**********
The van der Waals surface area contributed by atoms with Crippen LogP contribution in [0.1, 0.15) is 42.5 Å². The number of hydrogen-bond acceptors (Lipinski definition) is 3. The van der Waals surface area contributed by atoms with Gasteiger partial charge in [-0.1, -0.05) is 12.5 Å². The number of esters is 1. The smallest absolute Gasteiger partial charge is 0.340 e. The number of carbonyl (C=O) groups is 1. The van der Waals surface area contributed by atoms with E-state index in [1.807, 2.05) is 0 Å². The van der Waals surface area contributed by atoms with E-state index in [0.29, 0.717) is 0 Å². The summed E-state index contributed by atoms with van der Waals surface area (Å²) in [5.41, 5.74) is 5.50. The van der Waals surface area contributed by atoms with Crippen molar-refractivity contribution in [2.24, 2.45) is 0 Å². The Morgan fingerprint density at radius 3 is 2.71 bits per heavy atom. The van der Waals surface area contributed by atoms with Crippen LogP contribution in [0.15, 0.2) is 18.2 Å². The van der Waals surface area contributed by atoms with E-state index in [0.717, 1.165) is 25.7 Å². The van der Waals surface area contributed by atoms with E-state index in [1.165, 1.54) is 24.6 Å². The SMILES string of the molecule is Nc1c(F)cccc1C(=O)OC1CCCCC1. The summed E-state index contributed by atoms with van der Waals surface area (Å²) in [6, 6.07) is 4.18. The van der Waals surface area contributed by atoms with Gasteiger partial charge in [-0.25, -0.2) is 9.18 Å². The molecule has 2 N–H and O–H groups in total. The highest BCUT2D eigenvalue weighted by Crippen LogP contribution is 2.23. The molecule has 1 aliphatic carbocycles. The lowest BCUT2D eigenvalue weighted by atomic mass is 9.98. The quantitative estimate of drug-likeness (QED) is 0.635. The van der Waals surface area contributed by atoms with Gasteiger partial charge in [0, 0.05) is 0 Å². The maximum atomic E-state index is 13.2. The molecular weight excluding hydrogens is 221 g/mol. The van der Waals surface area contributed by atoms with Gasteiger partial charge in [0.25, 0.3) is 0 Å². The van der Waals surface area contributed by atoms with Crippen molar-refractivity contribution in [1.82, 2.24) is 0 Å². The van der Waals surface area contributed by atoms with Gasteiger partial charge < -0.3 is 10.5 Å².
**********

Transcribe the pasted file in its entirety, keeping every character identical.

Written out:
The van der Waals surface area contributed by atoms with Crippen LogP contribution in [0.1, 0.15) is 42.5 Å². The number of hydrogen-bond acceptors (Lipinski definition) is 3. The van der Waals surface area contributed by atoms with Gasteiger partial charge in [-0.1, -0.05) is 12.5 Å². The number of esters is 1. The smallest absolute Gasteiger partial charge is 0.340 e. The number of carbonyl (C=O) groups is 1. The van der Waals surface area contributed by atoms with E-state index in [1.807, 2.05) is 0 Å². The van der Waals surface area contributed by atoms with E-state index in [0.29, 0.717) is 0 Å². The summed E-state index contributed by atoms with van der Waals surface area (Å²) in [5.41, 5.74) is 5.50. The van der Waals surface area contributed by atoms with Crippen molar-refractivity contribution in [2.24, 2.45) is 0 Å². The Morgan fingerprint density at radius 3 is 2.71 bits per heavy atom. The van der Waals surface area contributed by atoms with Crippen LogP contribution in [0.15, 0.2) is 18.2 Å². The van der Waals surface area contributed by atoms with E-state index in [0.717, 1.165) is 25.7 Å². The van der Waals surface area contributed by atoms with E-state index in [1.165, 1.54) is 24.6 Å². The SMILES string of the molecule is Nc1c(F)cccc1C(=O)OC1CCCCC1. The summed E-state index contributed by atoms with van der Waals surface area (Å²) in [6, 6.07) is 4.18. The van der Waals surface area contributed by atoms with Gasteiger partial charge in [-0.25, -0.2) is 9.18 Å². The molecule has 2 N–H and O–H groups in total. The highest BCUT2D eigenvalue weighted by Crippen LogP contribution is 2.23. The molecule has 1 aliphatic carbocycles. The lowest BCUT2D eigenvalue weighted by atomic mass is 9.98. The quantitative estimate of drug-likeness (QED) is 0.635. The van der Waals surface area contributed by atoms with Gasteiger partial charge in [0, 0.05) is 0 Å². The maximum atomic E-state index is 13.2. The molecular weight excluding hydrogens is 221 g/mol. The van der Waals surface area contributed by atoms with Gasteiger partial charge in [0.25, 0.3) is 0 Å². The van der Waals surface area contributed by atoms with Crippen molar-refractivity contribution in [1.82, 2.24) is 0 Å². The van der Waals surface area contributed by atoms with Gasteiger partial charge < -0.3 is 10.5 Å².